An investigation of dynamic failure events in steels using full field high-speed infrared thermography and high-speed photography
Abstract (Summary)An infrared (IR) imaging system has been developed recently at Caltech for measuring the temperature increase during the dynamic deformation of materials. The system consists of an 8x8 HgCdTe focal plane array, with 64 parallel preamplifiers. Outputs from the 64 detector/preamplifiers are digitized using a row-parallel scheme. In this approach, all 64 signals are simultaneously acquired and held using a bank of track and hold amplifiers. An array of eight 8:1 multiplexers then routes the signals to eight 10MHz digitizers, acquiring data from each row of detectors in parallel. The maximum rate is one million frames per second. Crack tip temperature rise during dynamic deformation is known to alter the fracture mechanisms and consequently the fracture toughness of a material. However, no direct experimental measurements have ever been made to determine the same because of limited diagnostic tools. Further, the temperature rise in the vicinity of the crack tip could potentially be used as a direct measure of loading and could serve as a diagnostic tool in order to extract appropriate fracture parameters. By transcending the existing experimental limitations, this investigation presents detailed, real time evolution of the transient crack tip temperature fields in two different steels (C300 and HY100 steels), using the 2-D high speed IR camera. The crack tip temperature rise at initiation in C300 steel was found to be about 55K. In case of HY100, the crack tip temperature rise was above 90K and was seen to be a strong function of loading rate. HRR elastic-plastic singular field has been used to extract J integral evolution from the measured temperature field. Critical value of J integral at initiation was seen to increase with loading rate. An experimental investigation has been conducted to study the initiation and propagation characteristics of dynamic shear bands in C300 maraging steel. Pre-fatigued single edge notched specimens were impacted on the edge under the notch to produce shear dominated mixed mode stress fields. The optical technique of coherent gradient sensing (CGS) was employed to study the evolution of the mixed mode stress intensity factors. Simultaneously, the newly developed 2-D high speed infrared (IR) camera was employed to obtain the temperature field evolution during the initiation and propagation of the shear bands. A criterion for shear band initiation is proposed in terms of a critical mode II stress intensity factor. The IR images, for the first time, revealed the transition of crack tip plastic zone into a shear band and also captured the structure of the tip of a propagating shear band. These thermographs support the notion of a diffuse shear band tip and reveal "hot spots" distributed along the length of a well developed shear band.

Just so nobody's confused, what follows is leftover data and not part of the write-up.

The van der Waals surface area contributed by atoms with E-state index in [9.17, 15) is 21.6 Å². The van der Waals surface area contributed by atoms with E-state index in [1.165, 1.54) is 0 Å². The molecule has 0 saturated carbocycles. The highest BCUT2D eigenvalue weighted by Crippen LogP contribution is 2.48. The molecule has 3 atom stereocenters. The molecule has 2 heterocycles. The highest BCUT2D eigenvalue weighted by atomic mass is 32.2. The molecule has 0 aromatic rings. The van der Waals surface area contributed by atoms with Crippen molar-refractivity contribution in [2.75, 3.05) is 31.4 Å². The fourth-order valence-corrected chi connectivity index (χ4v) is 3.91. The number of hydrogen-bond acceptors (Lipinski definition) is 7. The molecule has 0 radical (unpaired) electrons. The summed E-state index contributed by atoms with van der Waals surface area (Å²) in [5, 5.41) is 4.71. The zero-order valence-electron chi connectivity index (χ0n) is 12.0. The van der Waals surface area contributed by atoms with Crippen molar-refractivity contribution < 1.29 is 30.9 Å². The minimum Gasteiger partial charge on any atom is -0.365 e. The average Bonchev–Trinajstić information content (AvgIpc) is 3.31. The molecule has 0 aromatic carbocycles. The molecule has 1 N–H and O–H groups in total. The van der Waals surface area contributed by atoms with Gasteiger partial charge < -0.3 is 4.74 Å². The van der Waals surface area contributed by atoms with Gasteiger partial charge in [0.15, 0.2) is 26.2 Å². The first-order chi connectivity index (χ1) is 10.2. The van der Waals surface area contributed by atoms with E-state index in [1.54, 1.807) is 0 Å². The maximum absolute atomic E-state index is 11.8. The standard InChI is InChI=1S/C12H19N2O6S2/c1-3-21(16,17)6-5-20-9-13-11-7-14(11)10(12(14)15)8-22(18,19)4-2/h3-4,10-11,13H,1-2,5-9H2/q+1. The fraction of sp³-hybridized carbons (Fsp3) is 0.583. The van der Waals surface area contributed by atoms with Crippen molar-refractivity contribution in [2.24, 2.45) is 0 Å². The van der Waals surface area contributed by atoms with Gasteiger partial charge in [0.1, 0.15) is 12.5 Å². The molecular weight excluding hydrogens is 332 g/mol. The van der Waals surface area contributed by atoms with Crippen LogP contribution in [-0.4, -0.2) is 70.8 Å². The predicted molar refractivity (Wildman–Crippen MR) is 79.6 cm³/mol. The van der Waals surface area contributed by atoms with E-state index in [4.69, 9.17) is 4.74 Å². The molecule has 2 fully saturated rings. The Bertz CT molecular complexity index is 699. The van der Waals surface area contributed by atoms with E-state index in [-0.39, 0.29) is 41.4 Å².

Advisor:A. J. Rosakis
School Location:USA - California
Source Type:Master's Thesis
Date of Publication:09/15/2000